One interesting addition to the B&O CPL rule set is a Flashing yellow / with 12 o'clock marker for what I have been informed is "Approach Proceed Cab", which would replace Approach Medium and Approach Slow and thus saving on the need for extra orbital modules.  I suspect this indication would only be displayed at back-to-back wayside signal locations and could possibly also serve as an Advance Approach as well, which it might be doing in the above situation where a BL20 MoW diesel was making a relay move. Note that while the CPL dwarfs are authentic GRS equipment, the high CPL equipment is long out of production and the SIR opted to use Safetran PL targets with CL-20 modules as the markers.


That about sums it up.  One could simply say that the SIR uses B&O CPLs, minus indications for Approach Medium, Medium Approach Medium, Approach Slow, Medium Approach Slow, but with the addition of Approach Proceed Cab.  However, I am happy to report that after some painstaking research I was able to confirm that there exists at least one 10 o'clock orbital in service on the SIR and it is located at the Tottenville Interlocking 6W signal (west end of the track 2 station platform).

Click to expand!
Used to give train operators on track 2 visual indication of a lined crossover route to head west, the approach medium capable signal was present when it visited in 2003 and remains there to this day as the Tottenville terminal interlocking was not substantially altered by the 2004 resignaling project.  Therefore, despite the slow service and the abysmal headways, I recommend riding all the way to the end of the line where you will be rewarded with what is arguably the most "B&O" CPL on the SIR.  



BTW, the above video proved to be a great resource for the SIR's Tottenville terminal operation.  Skip ahead to 8:30 to see the Approach Medium and 7:30 for an eastbound train approaching Tottenville under a Medium Approach.





Saturday, August 15, 2020

MBTA Cab Signal Project to Include All South side Lines

I previously reported on the Rule 562 cab signaling project on the Boston Line that extended the cab signaling from CP-21 in Framingham to the Amtrak division post at COVE.  It now appears that the need to install cab signaling for the ACSES PTC system is resulting in the same treatment being given to the Needham and Franklin Lines.

NEED Interlocking eastbound mast.
As we saw with the Boston Line, existing interlockings are being left unaltered, except for the addition of Rule 280a "Clear to Next Interlocking" lamps, as seen here at NEED interlocking on the Needham Branch during the summer of 2019.

New Franklin Line interlocking in Norfolk, MA
 An exception to this is on the Franklin Branch where several additional miles of double track are being added with the eventual goal of the double track extending all the way to Franklin/Dean College.  This is resulting in new interlockings with new cantilevers and new Safetran scallop shells arranged in a target formation.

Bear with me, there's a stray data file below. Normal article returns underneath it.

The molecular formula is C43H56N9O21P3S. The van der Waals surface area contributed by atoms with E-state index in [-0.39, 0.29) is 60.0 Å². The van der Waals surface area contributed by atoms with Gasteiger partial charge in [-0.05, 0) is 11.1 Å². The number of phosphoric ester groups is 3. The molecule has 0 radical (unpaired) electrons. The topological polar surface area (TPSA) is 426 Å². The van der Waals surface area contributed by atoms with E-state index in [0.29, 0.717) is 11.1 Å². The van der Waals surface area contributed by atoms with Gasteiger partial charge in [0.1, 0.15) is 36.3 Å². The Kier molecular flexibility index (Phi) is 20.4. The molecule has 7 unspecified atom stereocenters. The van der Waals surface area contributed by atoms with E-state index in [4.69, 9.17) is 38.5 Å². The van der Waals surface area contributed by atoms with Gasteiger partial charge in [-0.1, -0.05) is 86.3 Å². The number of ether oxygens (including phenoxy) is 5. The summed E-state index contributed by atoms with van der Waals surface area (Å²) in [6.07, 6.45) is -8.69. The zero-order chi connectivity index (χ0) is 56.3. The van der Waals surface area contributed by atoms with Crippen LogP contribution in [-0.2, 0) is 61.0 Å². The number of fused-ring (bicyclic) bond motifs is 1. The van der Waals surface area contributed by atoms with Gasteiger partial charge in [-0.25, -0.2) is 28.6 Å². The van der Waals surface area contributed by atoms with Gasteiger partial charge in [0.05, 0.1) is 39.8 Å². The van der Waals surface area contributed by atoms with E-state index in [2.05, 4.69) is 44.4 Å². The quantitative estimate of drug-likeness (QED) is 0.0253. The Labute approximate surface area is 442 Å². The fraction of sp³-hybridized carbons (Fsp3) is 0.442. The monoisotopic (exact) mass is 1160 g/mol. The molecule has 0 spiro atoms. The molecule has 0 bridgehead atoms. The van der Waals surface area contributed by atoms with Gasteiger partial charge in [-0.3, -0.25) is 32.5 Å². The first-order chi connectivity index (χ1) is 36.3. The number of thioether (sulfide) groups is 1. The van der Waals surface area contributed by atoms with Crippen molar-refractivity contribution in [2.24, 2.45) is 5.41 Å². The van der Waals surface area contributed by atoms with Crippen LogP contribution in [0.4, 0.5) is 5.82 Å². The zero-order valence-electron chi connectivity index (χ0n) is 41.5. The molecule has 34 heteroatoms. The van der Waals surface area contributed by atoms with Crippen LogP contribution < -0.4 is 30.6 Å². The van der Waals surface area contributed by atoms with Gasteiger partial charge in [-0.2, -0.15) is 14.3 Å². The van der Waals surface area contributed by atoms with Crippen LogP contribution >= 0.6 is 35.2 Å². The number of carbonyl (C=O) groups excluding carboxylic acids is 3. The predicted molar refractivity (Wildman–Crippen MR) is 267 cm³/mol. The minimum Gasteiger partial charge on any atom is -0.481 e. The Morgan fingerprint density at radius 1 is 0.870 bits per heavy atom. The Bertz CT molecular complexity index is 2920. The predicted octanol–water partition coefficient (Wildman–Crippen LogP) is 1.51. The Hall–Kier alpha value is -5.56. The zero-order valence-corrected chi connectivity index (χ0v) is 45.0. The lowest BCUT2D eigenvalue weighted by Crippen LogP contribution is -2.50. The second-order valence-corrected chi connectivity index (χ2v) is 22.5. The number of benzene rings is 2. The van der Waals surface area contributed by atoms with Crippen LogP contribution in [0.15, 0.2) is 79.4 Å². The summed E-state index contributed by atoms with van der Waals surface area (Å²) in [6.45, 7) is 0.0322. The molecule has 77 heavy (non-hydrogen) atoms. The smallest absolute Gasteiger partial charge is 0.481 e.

Franklin Line Signal 284.
Most of the signals appear to be legitimate GRS G-Head signals, installed in the 1980's to replace the original New Haven signaling although the Franklin Branch will also be losing searchlight intermediates at mileposts 11.7 and 13.1.  Additional color light signal locations presumably being lost are mileposts 16.9, 22.1, 23.5, 25.9 and 28.4 on the Franklin Branch and mileposts 7.1, 9.6 and 10.6 on the Needham Branch.

Franklin Line signal 302
Uncertain are the 12.6 and 12.7 automatics around Needham Center and the 302 automatic at the Forge Park/495 Franklin Branch station where terminal operations make wayside signals somewhat useful.  As of Aug 2019, the holdout signal at CP-HEIGHTS on the Needham Branch did not have a 'C' board mounted.

Stoughton Branch CP-PORTER
Needless to say this should not have come as any surprise.  Not only were all three of the 90's/2000's Old Colony Lines built with complete Rule 562 signaling, but the short Stoughton Branch off the Amtrak Main Line at Canton Junction was 562 as well.  Moreover, the Dorchester Branch, cab signaled in the 80's during its time as Amtrak's route into Boston during the Southwest Corridor rebuild, lost its famous rectangular signals during a late ~2000 562 re-signaling project.  Ironically, this leaves Amtrak's Shore Line, the one with 150mph speeds and ACSES installed since 2000, as the only south side MBTA route to retain its intermediate signals.

Saturday, August 8, 2020

Former Conrail Boston Line Completes Cab Signal Conversion

Sometime over the winter of 2019/20 the MBTA cut in the last section of Rule 562 cab signal without fixed wayside signal territory on the former Conrail Boston Line between the Amtrak division post at COVE and CP-21 in Framingham.  This completes the cab signal conversion project that was imitated by Conrail in 1988 and carried out in three distinct phases over the following 32 years.
Rule 280a 'C' boards are up at CP-3 (Photo Credit Fred G.)
In 1988 the Conrail Boston Line, originally built as the NY Central affiliated Boston and Albany (B&A), was showing its age.  The two track, Rule 251 ABS signaled line was an expensive albatross in post-industrial New Englande. Seizing the opportunity, Conrail decided to rebuild the line and in the process set a new standard that continues on to this day, most notably under under NS.  At the time the state of the art for a Rule 251 ABS conversion was a mix of CTC and single tracking.  Conrail decided to take this one step further and installed cab signaling without fixed wayside signals to compliment the adoption of CTC and single tracking on most of the B&A's 200 mile long main line. 

CP-147 with Conrail standard target signals and legacy SA searchlights now serving as Clear to Next Interlocking lamps.

The first part of this rebuild stretched from CP-187 at the Post Road Branch junction to CP-33, midway between Framingham and Worcester.  While this system had been tested on the PRR's Conemaugh Line in 1948, the Boston Line project would mark the first use of cab signal only operation by a post-deregulation freight railroad.  More surprising is how the former B&A was well away from Conrail's existing cab signal territory on former PRR routes and signaled a commitment. by Conrail, to deploy cab signaling as standard equipment on its full fleet of road freights.  Conrail would later repeat the cab signal rebuild process on the Morrisville, Fort Wayne and Cleveland lines before the 1999 sale and breakup halted further expansion of cab signal territory. The project also involved the use of color tri-light signals, a departure from the small target Michigan Central style searchlights Conrail had briefly favored during the 1980's.  The color tri-lights would remain Conrail's default signal up to the 1999 sale and beyond via the Shares Assets Operations.